LK-99 — How Science Sleuths Solved the Mystery

Efforts to replicate the material have pieced together the puzzle of why it displayed superconducting-like behaviours. But researchers seem to have solved the puzzle of LK-99.

Scientific detective work has unearthed evidence that the material is not a superconductor, and clarified its actual properties.

The conclusion dashes hopes that LK-99 — a compound of copper, lead, phosphorus and oxygen — would prove to be the first superconductor that works at room temperature and ambient pressure. Instead, studies have shown that impurities in the material — in particular, copper sulfide — were responsible for sharp drops in its electrical resistivity and a display of partial levitation over a magnet, properties similar to those exhibited by superconductors.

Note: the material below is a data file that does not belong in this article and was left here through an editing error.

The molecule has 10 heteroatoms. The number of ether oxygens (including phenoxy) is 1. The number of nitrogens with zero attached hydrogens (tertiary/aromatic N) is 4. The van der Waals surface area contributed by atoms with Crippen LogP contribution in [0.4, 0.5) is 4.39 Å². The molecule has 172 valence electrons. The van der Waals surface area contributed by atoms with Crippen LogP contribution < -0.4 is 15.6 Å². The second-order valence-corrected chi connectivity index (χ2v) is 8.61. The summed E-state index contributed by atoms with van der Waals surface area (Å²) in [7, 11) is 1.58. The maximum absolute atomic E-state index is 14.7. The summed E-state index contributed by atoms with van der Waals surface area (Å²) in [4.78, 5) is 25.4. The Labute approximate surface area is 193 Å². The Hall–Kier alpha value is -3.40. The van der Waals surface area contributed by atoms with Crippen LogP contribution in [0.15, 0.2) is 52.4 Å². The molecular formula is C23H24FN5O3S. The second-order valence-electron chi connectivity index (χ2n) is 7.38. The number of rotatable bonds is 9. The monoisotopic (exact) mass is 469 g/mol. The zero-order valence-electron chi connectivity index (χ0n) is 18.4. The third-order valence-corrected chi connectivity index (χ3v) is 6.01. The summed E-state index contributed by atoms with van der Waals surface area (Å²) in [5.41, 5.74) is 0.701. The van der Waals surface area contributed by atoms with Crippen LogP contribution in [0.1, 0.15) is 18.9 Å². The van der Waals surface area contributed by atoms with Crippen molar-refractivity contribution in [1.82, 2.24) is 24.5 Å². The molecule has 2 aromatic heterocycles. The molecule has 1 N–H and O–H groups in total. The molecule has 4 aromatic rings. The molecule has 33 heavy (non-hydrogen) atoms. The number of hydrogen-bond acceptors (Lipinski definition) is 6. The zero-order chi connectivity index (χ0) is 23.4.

“I think things are pretty decisively settled at this point,” says Inna Vishik, a condensed-matter experimentalist at the University of California, Davis.

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